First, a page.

In the past three decades, researchers in the field of Second Language Acquisition have become increasingly interested in language learning strategies (LLS). Among the topics of investigation is the question of factors influencing learners’ choice of and use of strategies. Researchers have given attention to such factors as gender, age, learning style, as well as learning task. One area that has largely been ignored, however, is the role that the learning context (self-directed, classroom, study abroad, etc.) plays in the learners’ use of strategies. In an attempt to bridge this gap in the research, the proposed study will seek preliminary answers to the question: do students learning a language in a classroom environment employ different LLS than those in a less-structured, more self-directed environment?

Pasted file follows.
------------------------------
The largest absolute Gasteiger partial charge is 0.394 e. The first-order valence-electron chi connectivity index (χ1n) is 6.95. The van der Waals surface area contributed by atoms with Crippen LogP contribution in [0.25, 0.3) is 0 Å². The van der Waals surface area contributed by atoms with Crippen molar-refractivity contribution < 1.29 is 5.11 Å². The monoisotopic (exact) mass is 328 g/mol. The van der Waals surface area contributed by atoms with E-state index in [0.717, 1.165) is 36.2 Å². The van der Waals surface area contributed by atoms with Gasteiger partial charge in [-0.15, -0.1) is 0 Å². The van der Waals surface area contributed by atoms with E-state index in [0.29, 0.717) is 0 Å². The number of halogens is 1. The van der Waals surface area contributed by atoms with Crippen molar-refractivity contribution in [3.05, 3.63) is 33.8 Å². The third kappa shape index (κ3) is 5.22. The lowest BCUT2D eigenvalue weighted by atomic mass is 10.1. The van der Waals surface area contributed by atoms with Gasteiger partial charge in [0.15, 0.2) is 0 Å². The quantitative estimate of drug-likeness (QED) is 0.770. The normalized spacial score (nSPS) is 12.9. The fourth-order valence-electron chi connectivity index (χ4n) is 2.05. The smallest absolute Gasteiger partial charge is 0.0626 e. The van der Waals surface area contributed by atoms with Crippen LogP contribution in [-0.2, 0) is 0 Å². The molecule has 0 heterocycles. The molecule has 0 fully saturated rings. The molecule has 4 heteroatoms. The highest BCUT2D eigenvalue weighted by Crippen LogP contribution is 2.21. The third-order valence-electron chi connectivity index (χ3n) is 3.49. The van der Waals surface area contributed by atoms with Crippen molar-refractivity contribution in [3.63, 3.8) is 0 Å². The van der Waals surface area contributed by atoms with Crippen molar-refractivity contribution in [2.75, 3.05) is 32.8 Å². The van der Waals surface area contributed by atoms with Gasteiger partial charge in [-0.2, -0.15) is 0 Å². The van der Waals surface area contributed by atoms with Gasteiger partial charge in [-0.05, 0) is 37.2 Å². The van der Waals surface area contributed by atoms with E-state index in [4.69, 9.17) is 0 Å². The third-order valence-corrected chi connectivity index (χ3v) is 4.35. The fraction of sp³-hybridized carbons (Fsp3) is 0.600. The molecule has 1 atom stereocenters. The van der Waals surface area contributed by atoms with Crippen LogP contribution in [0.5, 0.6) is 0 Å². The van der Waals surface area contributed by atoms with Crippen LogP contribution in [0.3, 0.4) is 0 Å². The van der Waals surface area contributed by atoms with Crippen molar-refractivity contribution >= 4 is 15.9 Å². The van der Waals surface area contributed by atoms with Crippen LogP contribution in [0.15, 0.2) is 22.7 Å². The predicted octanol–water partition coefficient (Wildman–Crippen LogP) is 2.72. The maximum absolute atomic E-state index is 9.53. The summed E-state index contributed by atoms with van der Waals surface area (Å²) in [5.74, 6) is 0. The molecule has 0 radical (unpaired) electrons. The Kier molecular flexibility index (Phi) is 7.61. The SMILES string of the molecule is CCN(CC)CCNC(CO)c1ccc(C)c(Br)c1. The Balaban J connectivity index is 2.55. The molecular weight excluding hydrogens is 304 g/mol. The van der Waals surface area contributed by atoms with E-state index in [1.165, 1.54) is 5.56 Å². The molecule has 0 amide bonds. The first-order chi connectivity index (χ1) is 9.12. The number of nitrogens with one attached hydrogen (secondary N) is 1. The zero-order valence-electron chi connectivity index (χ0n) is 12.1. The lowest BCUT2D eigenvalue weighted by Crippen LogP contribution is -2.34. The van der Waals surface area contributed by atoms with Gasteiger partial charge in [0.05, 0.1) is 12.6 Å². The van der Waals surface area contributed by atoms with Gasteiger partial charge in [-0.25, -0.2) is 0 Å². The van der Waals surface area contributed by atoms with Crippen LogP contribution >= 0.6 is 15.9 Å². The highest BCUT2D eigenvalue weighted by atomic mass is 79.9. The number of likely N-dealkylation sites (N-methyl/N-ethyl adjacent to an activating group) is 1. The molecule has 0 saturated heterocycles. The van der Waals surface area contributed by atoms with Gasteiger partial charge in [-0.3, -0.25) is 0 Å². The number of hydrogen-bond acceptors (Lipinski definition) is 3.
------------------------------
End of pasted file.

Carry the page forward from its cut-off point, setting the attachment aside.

The study will involve approximately four hundred students studying Russian, French, German, Chinese, and Japanese at a large mid-western university. This population will include two sets of students: those studying in regular language classes and those enrolled in a self-directed language program. The researcher will administer the Strategies Inventory for Language Learning (Oxford, 1990) and compare the results of the two groups. The hypothesis is that the self-directed learners will report greater use of such strategies as planning, evaluation and monitoring (so-called metacognitive strategies) than classroom learners. The findings of this study will contribute to our understanding of the factors influencing use of language learning strategies.